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In this installment of our popular Photo Assignment series, Derrick Story shows how to get professional lighting results by using just one or two strobes that are detached from the camera and triggered remotely by Canon or Nikon digital SLRs. Photo Assignment: Off-Camera Flash covers how to improve the appearance of photos taken indoors, and reduce the appearance of harsh shadows, and get soft, beautiful light that flatters any subject. Along the way, learn lighting fundamentals and how to assemble a kit of equipment essential to any digital photographer who shoots portraits.
So even though the specifics are going to vary from brand to brand, and even camera to camera, I want to show you what I have been looking at as I have been working with this Canon camera and this flash during our photo shoots. So, the first thing that I am going to do is start with the flash itself. So we want to turn it on. Once we turn it on, we want to make sure that it's in Slave mode, right down here. And then finally, what I want to do is I want to check to make sure that the Group and the Channel are set to A and to 1.
These are the default settings, but you always want to note them just in case you accidentally push a button and change them. The other thing I want to point out is that the flash automatically goes to E-TTL mode. That's the Dedicated flash communication. You don't have to worry about it; as long as that light's on, you are in great shape. Now I am going to go to the speed light transmitter that's on top of the Canon camera, and I am going to go and turn it on.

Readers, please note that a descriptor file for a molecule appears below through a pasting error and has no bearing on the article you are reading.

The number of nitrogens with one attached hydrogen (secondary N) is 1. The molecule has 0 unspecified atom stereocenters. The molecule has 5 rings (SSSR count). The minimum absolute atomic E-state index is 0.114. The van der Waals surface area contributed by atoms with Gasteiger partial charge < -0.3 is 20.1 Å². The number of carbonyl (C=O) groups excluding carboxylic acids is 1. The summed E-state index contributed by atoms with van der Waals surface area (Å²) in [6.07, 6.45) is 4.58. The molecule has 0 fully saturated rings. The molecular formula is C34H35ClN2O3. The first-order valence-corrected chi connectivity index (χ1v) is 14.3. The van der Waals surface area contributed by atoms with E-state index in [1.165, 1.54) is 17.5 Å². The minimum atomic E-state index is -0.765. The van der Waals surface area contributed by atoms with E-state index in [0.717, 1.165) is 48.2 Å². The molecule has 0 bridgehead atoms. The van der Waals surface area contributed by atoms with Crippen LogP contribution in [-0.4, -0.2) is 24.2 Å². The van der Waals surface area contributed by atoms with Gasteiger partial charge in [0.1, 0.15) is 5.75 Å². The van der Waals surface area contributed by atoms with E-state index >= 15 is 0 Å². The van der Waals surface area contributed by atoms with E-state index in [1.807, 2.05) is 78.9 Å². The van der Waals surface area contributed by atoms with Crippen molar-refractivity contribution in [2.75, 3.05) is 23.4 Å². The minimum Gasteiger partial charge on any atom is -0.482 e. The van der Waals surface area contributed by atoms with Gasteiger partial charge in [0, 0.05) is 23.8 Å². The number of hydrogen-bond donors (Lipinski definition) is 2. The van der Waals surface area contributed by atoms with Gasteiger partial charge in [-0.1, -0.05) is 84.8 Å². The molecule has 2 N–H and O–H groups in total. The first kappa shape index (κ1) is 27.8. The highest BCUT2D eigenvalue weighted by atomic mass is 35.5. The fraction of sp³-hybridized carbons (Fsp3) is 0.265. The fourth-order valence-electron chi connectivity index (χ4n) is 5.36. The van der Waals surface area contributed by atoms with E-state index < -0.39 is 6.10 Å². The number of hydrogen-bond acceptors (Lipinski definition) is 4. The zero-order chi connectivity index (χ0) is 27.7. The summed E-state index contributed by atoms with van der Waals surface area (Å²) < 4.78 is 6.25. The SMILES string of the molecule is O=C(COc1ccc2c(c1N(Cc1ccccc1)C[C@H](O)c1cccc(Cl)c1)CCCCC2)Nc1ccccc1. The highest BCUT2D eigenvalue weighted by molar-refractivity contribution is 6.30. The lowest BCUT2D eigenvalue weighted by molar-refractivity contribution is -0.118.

Make sure that when you turn it on, you only go to the middle button here. Don't go over to Hold because that will prevent you from making other setting changes if you need to. Then I check the Channel, right here, to make sure that it's on 1. Ratio should be off, but E-TTL should be on. If it isn't on, all you have to do is press the shutter button on your camera part way to activate your camera, and now that indicates that the camera and the transmitter are communicating with one another.
Now we have the camera and the flash together, and you can see that we are on Channel 1 right here, Group A with our flash. Up here, we are on Channel 1 with our transmitter. E-TTL is on. We are ready to take pictures. Keep in mind that these settings will look a little different depending on the brand, even depending on the camera model, but this gives you the basic terminology and the things to look for when you are setting up your off-camera communication.
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